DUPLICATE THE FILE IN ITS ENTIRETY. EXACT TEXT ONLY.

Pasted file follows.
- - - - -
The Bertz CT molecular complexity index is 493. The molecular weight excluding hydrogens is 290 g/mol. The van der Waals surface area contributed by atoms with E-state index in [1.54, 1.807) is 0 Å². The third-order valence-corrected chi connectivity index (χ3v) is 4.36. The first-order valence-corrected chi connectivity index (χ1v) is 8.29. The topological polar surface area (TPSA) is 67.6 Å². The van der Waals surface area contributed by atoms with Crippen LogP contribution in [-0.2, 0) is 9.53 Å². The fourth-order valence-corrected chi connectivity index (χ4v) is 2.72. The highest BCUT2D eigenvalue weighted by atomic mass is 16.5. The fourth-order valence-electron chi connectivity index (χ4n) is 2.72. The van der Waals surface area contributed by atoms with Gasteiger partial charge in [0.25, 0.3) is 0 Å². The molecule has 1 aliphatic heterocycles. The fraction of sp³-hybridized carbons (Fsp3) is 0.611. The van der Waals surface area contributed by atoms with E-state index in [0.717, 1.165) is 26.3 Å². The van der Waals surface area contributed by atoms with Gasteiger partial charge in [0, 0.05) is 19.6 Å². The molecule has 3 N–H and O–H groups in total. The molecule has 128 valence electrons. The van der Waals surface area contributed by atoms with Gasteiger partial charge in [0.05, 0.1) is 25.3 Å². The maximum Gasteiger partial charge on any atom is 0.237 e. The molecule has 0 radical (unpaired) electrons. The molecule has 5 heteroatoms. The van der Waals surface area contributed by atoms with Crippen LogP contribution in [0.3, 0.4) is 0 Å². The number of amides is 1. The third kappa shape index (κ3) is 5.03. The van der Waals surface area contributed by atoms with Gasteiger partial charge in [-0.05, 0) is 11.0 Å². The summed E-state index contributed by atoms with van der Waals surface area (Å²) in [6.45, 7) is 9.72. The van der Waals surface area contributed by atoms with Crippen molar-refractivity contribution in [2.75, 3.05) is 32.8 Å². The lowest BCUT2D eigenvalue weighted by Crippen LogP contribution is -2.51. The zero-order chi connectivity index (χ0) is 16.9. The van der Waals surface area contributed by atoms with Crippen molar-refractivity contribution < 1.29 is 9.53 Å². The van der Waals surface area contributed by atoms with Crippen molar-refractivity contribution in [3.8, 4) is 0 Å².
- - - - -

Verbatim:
The Bertz CT molecular complexity index is 493. The molecular weight excluding hydrogens is 290 g/mol. The van der Waals surface area contributed by atoms with E-state index in [1.54, 1.807) is 0 Å². The third-order valence-corrected chi connectivity index (χ3v) is 4.36. The first-order valence-corrected chi connectivity index (χ1v) is 8.29. The topological polar surface area (TPSA) is 67.6 Å². The van der Waals surface area contributed by atoms with Crippen LogP contribution in [-0.2, 0) is 9.53 Å². The fourth-order valence-corrected chi connectivity index (χ4v) is 2.72. The highest BCUT2D eigenvalue weighted by atomic mass is 16.5. The fourth-order valence-electron chi connectivity index (χ4n) is 2.72. The van der Waals surface area contributed by atoms with Gasteiger partial charge in [0.25, 0.3) is 0 Å². The molecule has 1 aliphatic heterocycles. The fraction of sp³-hybridized carbons (Fsp3) is 0.611. The van der Waals surface area contributed by atoms with E-state index in [0.717, 1.165) is 26.3 Å². The van der Waals surface area contributed by atoms with Gasteiger partial charge in [0, 0.05) is 19.6 Å². The molecule has 3 N–H and O–H groups in total. The molecule has 128 valence electrons. The van der Waals surface area contributed by atoms with Gasteiger partial charge in [0.05, 0.1) is 25.3 Å². The maximum Gasteiger partial charge on any atom is 0.237 e. The molecule has 0 radical (unpaired) electrons. The molecule has 5 heteroatoms. The van der Waals surface area contributed by atoms with Crippen LogP contribution in [0.3, 0.4) is 0 Å². The number of amides is 1. The third kappa shape index (κ3) is 5.03. The van der Waals surface area contributed by atoms with Gasteiger partial charge in [-0.05, 0) is 11.0 Å². The summed E-state index contributed by atoms with van der Waals surface area (Å²) in [6.45, 7) is 9.72. The van der Waals surface area contributed by atoms with Crippen molar-refractivity contribution in [2.75, 3.05) is 32.8 Å². The lowest BCUT2D eigenvalue weighted by Crippen LogP contribution is -2.51. The zero-order chi connectivity index (χ0) is 16.9. The van der Waals surface area contributed by atoms with Crippen molar-refractivity contribution < 1.29 is 9.53 Å². The van der Waals surface area contributed by atoms with Crippen molar-refractivity contribution in [3.8, 4) is 0 Å².